Erin Fitzpatrick went wire to wire.
Bridgette Devlin had to make up some ground.
Both should be extremely proud.
Fitzpatrick and Devlin have been friends for as long as they can remember. Both grew up in Rhawnhurst, attended Pelbano preschool and Resurrection for grade school. And now they’ll go down in history at St. Hubert High School.
Fitzpatrick is ranked No. 1 in her graduating class. Devlin is one spot behind. Both have been stars in the classroom, obviously, but they’ve been just as successful in other areas.
It’s not easy being the top student in a tough school like St. Hubert, but they worked for it. And even better, they worked together.
“We work together,” said Fitzpatrick, the valedictorian who is bound for Temple University in the fall. “We push each other to do well. We have a lot of classes together, so we work together. We’ve always worked together the best we can. We help each other, but that’s really everyone at St. Hubert’s.”
“We’ve been friends since grade school together, even before that,” said Devlin, the salutatorian who will attend Coastal Carolina. “I think we helped motivate each other and she was someone if you had any questions, I could ask her. We’ve always been friendly and we were very close at the end of grade school. We’re still very close friends.”
The duo were truly stars in high school.
Fitzpatrick is graduating with a 4.0 and has been the top student in the school since freshman year when rankings came out. She’s been very consistent throughout school, clocking in with a lowest grade of 95.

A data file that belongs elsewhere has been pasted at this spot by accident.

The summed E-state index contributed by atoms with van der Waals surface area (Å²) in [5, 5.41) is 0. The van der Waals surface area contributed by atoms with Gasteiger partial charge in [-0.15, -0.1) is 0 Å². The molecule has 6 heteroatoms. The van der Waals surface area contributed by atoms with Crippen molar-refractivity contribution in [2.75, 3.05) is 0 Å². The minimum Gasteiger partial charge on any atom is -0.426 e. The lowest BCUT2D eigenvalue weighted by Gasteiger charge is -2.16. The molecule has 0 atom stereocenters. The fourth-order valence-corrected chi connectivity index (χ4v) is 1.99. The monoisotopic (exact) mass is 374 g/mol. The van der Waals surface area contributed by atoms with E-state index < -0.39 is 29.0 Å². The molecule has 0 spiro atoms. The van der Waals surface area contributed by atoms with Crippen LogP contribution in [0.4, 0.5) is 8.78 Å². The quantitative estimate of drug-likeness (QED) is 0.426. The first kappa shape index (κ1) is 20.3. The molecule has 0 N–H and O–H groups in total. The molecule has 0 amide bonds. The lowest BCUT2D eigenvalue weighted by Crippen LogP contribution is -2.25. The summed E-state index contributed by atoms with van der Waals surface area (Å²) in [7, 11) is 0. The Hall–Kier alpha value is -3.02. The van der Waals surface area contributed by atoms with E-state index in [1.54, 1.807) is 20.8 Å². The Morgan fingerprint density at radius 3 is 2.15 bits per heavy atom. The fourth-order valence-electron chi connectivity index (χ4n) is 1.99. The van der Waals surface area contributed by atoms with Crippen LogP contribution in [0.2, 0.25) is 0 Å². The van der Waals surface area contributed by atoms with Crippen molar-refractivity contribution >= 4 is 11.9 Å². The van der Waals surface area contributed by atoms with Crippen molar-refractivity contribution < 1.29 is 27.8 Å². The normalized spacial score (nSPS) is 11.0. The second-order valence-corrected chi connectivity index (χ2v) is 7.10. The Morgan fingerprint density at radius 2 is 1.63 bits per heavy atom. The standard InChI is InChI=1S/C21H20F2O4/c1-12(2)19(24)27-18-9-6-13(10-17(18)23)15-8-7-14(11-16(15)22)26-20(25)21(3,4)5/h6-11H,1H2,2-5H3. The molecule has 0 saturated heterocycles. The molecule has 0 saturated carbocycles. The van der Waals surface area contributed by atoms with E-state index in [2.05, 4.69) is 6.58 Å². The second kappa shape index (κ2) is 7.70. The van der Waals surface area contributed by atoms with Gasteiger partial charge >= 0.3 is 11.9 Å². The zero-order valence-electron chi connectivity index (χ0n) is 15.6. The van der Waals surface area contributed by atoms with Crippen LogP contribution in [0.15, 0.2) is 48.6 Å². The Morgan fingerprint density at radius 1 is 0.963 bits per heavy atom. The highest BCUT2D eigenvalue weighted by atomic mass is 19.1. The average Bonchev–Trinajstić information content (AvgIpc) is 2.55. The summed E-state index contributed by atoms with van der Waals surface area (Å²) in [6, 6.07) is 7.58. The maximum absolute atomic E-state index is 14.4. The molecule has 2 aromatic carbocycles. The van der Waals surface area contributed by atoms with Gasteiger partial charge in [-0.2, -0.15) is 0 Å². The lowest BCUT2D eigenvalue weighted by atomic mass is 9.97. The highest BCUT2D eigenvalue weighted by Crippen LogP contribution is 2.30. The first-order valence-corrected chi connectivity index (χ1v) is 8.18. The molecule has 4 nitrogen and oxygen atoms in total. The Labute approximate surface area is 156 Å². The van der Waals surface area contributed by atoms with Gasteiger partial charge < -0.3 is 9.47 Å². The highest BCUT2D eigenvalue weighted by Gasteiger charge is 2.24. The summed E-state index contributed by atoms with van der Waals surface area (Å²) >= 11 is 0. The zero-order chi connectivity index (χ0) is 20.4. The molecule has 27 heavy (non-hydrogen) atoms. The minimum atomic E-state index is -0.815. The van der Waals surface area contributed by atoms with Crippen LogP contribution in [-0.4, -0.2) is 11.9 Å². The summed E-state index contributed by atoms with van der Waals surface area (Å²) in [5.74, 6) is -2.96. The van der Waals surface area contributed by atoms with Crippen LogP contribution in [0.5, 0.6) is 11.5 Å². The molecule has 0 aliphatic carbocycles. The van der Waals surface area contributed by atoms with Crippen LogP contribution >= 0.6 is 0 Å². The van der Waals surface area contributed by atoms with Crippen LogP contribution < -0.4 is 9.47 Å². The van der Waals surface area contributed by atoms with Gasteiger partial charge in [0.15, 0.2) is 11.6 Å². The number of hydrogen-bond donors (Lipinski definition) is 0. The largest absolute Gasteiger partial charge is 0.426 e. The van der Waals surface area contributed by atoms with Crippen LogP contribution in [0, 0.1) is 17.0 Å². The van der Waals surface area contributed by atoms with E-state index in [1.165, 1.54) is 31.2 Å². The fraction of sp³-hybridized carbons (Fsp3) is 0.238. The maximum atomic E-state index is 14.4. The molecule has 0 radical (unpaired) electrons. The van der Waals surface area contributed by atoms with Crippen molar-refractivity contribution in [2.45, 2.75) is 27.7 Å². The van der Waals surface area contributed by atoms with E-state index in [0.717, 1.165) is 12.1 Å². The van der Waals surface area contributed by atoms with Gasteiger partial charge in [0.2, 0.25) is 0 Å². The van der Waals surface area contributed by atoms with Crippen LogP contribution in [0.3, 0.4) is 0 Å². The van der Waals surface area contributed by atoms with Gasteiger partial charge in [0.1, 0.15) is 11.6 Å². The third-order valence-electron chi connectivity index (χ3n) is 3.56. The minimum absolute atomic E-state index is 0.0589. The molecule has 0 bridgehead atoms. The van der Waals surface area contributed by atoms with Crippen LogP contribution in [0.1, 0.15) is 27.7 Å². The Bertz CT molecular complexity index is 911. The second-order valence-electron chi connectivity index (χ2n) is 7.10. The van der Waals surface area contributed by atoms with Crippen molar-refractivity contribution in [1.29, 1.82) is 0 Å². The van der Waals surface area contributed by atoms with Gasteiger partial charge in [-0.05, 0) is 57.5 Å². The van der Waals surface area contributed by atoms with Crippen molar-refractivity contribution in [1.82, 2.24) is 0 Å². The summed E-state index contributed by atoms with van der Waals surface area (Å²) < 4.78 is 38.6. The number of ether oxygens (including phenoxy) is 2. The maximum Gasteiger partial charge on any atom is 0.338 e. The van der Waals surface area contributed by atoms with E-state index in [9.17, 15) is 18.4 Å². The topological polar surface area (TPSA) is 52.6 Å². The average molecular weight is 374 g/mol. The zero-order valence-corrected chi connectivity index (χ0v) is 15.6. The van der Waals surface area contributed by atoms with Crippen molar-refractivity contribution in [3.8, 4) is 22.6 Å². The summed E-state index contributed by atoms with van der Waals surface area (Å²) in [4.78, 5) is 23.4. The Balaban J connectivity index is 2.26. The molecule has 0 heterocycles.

Devlin had some catching up to do. Although she’s always been a great student, she was ranked 13 during her freshman year, bumped up to ninth as a sophomore and then stayed No. 2 for her junior and senior year. Her lowest-ever grade was an 89, and that occurred during the first marking period of freshman year. Since then, it’s been all 90s.
“It’s probably my biggest accomplishment so far, by far,” Devlin said. “At first when I first started, I didn’t think about this. I didn’t care about my rank. Once I realized I was pretty close, I wanted to see how low I could get my rank. I’m proud to be second, especially because I know how smart Erin is.”
Fitzpatrick is more than just smart.
As is Devlin.
Fitzpatrick has been a member of the very successful Bambies cheerleading team and is a member of Athletes Helping Athletes. She also works at Pelbano Rec Center. During the summer, she’s a camp counselor and during the school year, she works in the after-care program.
Devlin stays busy, too. She’s a member of the Hubert’s swim team, specializing in the 100-yard breaststroke and the 200-yard individual medley. She’s also the president of the National Honor Society, on the track team and a member of the Bambies ambassador program. She also worked at the Pretzel Factory and this summer will hold a job at CVS in North Wildwood.
They got a lot of their accolades for what they do in the classroom, but they both get rave reviews from their coaches.
“(Erin) started coming to the St. Hubert cheerleading clinics when she was younger,” said Bambies coach Lisa McNesby. “She’s mature, responsible, ambitious and loves St. Hubert. It’s evident she loves St. Hubert based on all of the activities she is involved with. I don’t think I know anyone who was more involved in high school than Erin.